Australian farmers are all too familiar with the risks dry weather can bring, and with El Nino upon us, those risks have increased drastically.
Unfortunately, the dry, hot weather associated with El Nino weather patterns can increase the severity of bushfires. And the Black Summer bushfires of 2019/20 reminded us of just how devastating bushfires can be for farmers.
So, what can farmers and primary producers do to help mitigate bushfire risks over summer?
ARGIS Farm Underwriting Manager, Peter Morsley shares a few simple yet important ways farmers and primary producers can get ready.
“We’ve seen that once fires are up and going, there’s limited opportunity to do much as the fires can move so quickly,” Mr Morsley says. “Prevention is always better than cure, so your best chance of defending your property starts now.”
“We’ve seen that once fires are up and going, there’s limited opportunity to do much as fires can move so quickly. Prevention is always better than cure, so your best chance of defending your property starts now, Mr Morsley said.”
Have an emergency plan
Mr Morsley says that while farm insurance can help replace assets, it can’t replace lives.
“The most important thing farmers can do is have a bushfire plan in place to ensure the safety of themselves and their family,” he says.
He suggests working with your family and employees on an action plan. It is also worth agreeing on a way to communicate or meet if your Wi-Fi and phone service are limited.
Keep grass short and land clear around buildings
Mr Morsley suggests keeping grass short and keeping areas around the home and farm buildings clear to maintain an uncluttered space.
“Trees and branches surrounding power lines should be trimmed and flammable materials should be stored away from high-value assets,” Mr Morsley says.
“Trees and branches surrounding power lines should be trimmed and flammable materials should be stored away from high-value assets, Mr Morsley says.”
Keep equipment ready and maintained
Farmers should also ensure that fire suppression equipment, such as fire extinguishers, are well maintained.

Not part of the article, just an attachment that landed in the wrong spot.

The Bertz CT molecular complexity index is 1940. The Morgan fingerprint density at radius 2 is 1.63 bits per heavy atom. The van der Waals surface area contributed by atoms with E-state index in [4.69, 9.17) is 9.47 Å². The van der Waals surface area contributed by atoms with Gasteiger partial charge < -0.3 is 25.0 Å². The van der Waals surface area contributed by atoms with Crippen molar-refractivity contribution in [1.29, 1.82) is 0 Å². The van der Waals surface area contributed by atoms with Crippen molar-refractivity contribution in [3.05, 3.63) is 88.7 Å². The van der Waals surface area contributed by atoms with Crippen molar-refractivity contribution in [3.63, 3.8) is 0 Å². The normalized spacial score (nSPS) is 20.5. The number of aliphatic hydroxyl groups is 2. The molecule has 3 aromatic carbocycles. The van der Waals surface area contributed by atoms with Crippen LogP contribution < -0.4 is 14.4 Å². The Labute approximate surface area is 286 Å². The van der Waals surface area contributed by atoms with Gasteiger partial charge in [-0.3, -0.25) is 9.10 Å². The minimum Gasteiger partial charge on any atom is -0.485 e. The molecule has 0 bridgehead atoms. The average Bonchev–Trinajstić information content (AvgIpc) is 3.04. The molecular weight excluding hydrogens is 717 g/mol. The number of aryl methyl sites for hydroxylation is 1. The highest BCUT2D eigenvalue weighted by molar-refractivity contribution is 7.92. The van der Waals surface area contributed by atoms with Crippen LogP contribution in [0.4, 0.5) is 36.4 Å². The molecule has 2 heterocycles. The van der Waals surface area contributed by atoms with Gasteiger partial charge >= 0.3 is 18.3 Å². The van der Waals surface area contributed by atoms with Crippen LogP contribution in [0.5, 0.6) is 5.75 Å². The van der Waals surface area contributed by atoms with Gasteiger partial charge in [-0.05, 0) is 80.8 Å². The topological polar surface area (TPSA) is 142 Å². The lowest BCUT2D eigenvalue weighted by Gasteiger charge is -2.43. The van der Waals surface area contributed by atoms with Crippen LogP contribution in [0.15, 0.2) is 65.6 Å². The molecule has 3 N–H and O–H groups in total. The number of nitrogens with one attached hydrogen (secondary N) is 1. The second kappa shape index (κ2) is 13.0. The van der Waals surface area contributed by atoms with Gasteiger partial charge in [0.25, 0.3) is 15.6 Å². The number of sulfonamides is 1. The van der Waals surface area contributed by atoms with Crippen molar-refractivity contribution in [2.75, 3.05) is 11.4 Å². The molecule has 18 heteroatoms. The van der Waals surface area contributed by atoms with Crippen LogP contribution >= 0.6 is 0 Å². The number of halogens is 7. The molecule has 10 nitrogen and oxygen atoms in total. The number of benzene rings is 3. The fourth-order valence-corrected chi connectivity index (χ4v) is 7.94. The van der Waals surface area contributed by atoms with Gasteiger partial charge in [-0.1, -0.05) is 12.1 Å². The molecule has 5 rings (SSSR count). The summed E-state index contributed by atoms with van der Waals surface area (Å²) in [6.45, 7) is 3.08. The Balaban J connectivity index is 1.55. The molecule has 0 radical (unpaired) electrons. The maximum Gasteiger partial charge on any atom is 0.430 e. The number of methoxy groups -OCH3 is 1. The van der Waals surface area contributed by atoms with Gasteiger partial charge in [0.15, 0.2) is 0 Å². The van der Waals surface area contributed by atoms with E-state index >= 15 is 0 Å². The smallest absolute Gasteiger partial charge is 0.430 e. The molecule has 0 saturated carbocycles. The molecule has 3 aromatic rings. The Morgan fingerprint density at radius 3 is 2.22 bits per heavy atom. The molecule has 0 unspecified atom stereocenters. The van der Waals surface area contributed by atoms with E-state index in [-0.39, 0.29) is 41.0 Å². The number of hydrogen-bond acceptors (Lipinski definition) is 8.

Farm machinery should also be well maintained to prevent the risk of sparking.
Using common sense around operating machinery on hot or windy days is important too, even if they’ve not been designated as total fire ban days.
Develop a plan for your livestock
If you have livestock, consider what you can do with them if bushfires strike your area, Mr Morsley says.
Perhaps if you have multiple properties or a large enough property, you may be able to move animals safely to avoid the threat of fire.
Know the right advice to follow
Make sure you have the details of your local fire brigade and local government authority on hand.
“I recommend farmers refer to information available online from their local rural fire authority for advice specific to their local area.”
Speak with your broker or adviser today
Reducing your insurance costs with rising costs can be tempting, but it’s a trap you should avoid.
It’s a more important time than ever to focus on the right protection. Speak with your broker or adviser today about your needs and whether you have the right cover.
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This general information does not take into account your specific objectives, financial situation or needs. It is also not financial advice, nor complete, so please discuss the full details with your insurance broker or adviser as to whether these types of insurance are appropriate for you. Deductibles, exclusions and limits apply. These insurances are issued by various insurers and can differ.